Analysis of Antoine de Saint-Exupéry’s The Little Prince

This last novel by the popular French writer Antoine de Saint-Exupéry (1900–44) is ostensibly a children’s book, set in the author’s familiar and cherished landscape of the Sahara of northern Africa. Although the central character is a pilot, this tale has little to do with actual flight; the storytelling of The Little Prince is far removed from the quasi-biographical and autobiographical musings of the author’s earlier works that often deal with an airplane pilot’s exploits. These earlier works include Night Flight (Vol de nuit, 1931) and Southern Mail (Courrier sud, 1929). The pilot as narrator in The Little Prince does appear as he is forced to land in the desert, but this is where the biographical familiarity ends, for it is here that the protagonist encounters the eponymously small prince who tells wise and enchanting stories of other worlds that he has visited. The simple beauty of this charming parable has delighted adults and children alike over the many decades since it was written in the late years of World War II. In addition, Saint-Exupéry’s own illustrations of The Little Prince have appeared on a plethora of merchandise, perpetuating the success of the novel and its author.

Antoine de Saint-Exupéry and his wife in Paris

Antoine de Saint-Exupéry and his wife in Paris.Photograph by Keystone-France / Gamma-Keystone via Getty

The book was dedicated to Leon Werth, Saint-Exupéry’s closest friend, and more particularly to Werth when he was a child. The dedication states that Werth—unlike many adults—does in fact remember when he was a child. This assertion sets the tone for the tale proper, which ponders the loss of innocence in the world and rejoices in the simple joy and vast imagination that children possess. The narrator begins his story with a picture of a boa constrictor digesting an elephant, drawn when he was six years old; he relates to his readers the frustration he felt when the adults who viewed it thought it looked like a hat and therefore discouraged him drawing any further pictures. Disillusioned from his dream, the narrator becomes a pilot and remains distrustful of grown-ups; when he does meet any adults who appear clear-sighted, the pilot shows them his childhood drawing as a means of testing their true understanding, but unfortunately they always see a hat, and their lack of imagination and interest allows them to see no further.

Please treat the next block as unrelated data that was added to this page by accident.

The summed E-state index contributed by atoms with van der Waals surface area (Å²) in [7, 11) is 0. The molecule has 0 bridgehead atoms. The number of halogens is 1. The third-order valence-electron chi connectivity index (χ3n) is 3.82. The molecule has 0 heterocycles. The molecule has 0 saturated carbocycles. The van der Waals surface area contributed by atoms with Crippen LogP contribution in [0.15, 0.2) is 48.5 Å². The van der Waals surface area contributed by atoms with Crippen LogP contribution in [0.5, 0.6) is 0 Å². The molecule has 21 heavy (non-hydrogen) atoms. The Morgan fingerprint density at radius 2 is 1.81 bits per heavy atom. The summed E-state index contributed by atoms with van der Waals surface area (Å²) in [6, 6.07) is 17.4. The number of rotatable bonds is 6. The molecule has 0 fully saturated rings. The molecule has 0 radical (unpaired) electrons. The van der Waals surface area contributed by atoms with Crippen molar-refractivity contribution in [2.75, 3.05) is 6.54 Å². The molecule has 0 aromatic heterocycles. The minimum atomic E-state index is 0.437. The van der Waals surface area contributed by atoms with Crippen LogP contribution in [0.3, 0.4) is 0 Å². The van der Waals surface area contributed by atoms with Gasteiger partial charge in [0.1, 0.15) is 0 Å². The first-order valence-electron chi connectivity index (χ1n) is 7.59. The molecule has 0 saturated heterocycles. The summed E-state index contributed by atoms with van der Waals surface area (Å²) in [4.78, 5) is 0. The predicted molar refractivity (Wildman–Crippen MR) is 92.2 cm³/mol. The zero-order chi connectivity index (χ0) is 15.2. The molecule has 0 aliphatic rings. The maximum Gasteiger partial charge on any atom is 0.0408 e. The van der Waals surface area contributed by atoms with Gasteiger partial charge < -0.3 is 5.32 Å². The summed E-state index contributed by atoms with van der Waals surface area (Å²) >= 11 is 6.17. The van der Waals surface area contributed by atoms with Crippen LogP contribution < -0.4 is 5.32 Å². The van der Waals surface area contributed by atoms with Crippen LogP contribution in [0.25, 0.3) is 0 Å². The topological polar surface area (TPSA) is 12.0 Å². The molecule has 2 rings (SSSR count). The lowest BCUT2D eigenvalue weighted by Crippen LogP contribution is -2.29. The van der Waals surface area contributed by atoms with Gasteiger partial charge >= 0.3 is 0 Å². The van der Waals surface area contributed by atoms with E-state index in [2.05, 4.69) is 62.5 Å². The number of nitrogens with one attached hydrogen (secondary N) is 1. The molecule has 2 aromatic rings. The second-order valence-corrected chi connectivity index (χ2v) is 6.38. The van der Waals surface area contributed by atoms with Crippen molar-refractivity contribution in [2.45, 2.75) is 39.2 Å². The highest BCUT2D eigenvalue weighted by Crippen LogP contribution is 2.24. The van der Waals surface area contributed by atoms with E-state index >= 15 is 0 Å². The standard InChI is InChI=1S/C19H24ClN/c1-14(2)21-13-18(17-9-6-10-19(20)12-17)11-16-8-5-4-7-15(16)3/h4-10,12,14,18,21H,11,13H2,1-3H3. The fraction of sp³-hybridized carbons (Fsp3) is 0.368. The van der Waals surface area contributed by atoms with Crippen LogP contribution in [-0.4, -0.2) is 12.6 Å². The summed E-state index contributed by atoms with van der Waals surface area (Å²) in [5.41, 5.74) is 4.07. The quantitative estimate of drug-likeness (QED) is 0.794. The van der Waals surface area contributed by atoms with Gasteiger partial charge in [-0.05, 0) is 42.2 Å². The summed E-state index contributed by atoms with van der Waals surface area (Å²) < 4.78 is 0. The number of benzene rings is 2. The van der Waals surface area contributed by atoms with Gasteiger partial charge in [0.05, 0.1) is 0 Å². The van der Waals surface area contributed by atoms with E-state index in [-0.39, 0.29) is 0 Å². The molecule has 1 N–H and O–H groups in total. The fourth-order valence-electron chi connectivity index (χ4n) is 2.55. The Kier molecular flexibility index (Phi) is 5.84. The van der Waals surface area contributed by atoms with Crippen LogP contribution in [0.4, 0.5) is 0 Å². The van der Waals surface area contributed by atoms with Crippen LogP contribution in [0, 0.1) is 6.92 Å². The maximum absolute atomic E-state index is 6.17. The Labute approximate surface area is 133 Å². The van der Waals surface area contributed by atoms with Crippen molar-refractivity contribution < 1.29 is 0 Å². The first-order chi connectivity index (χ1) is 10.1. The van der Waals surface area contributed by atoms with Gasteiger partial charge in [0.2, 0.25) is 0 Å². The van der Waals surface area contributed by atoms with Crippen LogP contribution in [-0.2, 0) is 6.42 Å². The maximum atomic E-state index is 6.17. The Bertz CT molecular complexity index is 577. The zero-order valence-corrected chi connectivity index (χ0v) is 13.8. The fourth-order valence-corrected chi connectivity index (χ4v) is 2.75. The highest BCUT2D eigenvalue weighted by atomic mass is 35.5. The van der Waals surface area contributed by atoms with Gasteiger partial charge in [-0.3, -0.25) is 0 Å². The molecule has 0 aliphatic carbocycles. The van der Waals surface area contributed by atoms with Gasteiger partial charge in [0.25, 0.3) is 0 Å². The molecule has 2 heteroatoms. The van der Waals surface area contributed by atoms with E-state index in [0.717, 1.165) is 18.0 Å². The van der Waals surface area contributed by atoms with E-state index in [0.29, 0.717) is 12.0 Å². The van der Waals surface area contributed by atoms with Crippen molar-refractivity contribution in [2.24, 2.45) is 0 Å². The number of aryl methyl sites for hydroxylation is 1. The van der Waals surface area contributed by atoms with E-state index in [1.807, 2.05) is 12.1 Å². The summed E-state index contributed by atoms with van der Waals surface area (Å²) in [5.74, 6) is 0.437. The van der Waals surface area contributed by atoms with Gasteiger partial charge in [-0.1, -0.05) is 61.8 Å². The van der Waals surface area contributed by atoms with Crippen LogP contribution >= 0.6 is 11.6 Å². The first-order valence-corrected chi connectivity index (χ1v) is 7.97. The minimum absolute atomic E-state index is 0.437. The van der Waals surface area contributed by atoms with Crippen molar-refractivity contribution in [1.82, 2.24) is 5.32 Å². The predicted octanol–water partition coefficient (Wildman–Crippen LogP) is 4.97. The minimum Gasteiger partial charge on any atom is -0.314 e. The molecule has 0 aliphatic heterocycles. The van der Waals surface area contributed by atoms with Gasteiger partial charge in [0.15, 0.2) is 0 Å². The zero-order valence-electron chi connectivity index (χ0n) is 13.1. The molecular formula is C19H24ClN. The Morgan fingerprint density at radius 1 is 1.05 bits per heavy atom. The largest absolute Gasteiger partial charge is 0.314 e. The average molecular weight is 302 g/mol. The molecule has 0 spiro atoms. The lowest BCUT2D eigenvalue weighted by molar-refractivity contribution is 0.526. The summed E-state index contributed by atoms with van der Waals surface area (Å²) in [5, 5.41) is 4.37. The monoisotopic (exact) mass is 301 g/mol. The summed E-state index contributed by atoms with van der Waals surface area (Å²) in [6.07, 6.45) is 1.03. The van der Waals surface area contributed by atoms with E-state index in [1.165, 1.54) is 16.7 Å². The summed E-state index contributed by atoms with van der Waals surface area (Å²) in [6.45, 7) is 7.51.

The pilot is so truly disappointed by the other adults he meets that he chooses the solitary existence familiar to many of Saint-Exupéry’s characters. He lives his life alone until he crashes his plane in the Sahara desert and meets a very serious and very small person. The little prince teaches the narrator to appreciate the beauty in life and the joy that is to be found in the mutual appreciation that one obtains from love and friendship. The little prince relates his adventures around numerous planets and his curious encounters with several adult characters, grown-ups who all occupy themselves with so-called matters of consequence, restricted by the ridiculous rules and regulations they impose upon themselves. Saint-Exupéry exposes the peculiarity of everyday adult activities through the man who drinks to forget that he is ashamed of drinking and the businessman who counts the stars so obsessively that he is barely aware of what it is he is counting. Once again, Saint-Exupéry urges his readers to find freedom from modern life and materialism and stresses the importance of a responsibility to something beyond ourselves, a duty to others, the value of living for the good of someone else, be that through friendship, love, or work; after all, “what is essential is invisible to the eye.”

The narrator urges his readers not to read this book thoughtlessly, as he has experienced so much grief recording his memories; this perhaps is a little insight into the spirit in which Saint-Exupéry writes and wishes to be read. Certainly the personal nature of all his stories resonates clearly, and there is an intimacy in The Little Prince that inspires a feeling of conspiracy between the author and those to whom he relates the memories of his dear friend. The pilot laments his own growing up and his diminishing ability to see beyond the immediate, unlike his little prince, who can see the elephant inside the boa constrictor and the sheep inside the box.

Des Vallières, Nathalie. Saint Exupéry: Art, Writing and Musing. Translated by Anthony Zielonka. New York: Rizzoli, 2004.
Higgins, James E. The Little Prince: A Reverie of Substance. New York: Twayne Publishers, 1996.
Saint Exupéry, Antoine de. Wartime Writings, 1939–1944.San Diego: HCJ, 1986.
Schiff, Stacy. Saint Exupéry, A Biography. New York: Knopf, 1994. Webster, Paul. Antoine de Saint Exupéry: The Life and Death of the Little Prince. London: Macmillan, 1993.

Categories: French Literature, Literature, Novel Analysis

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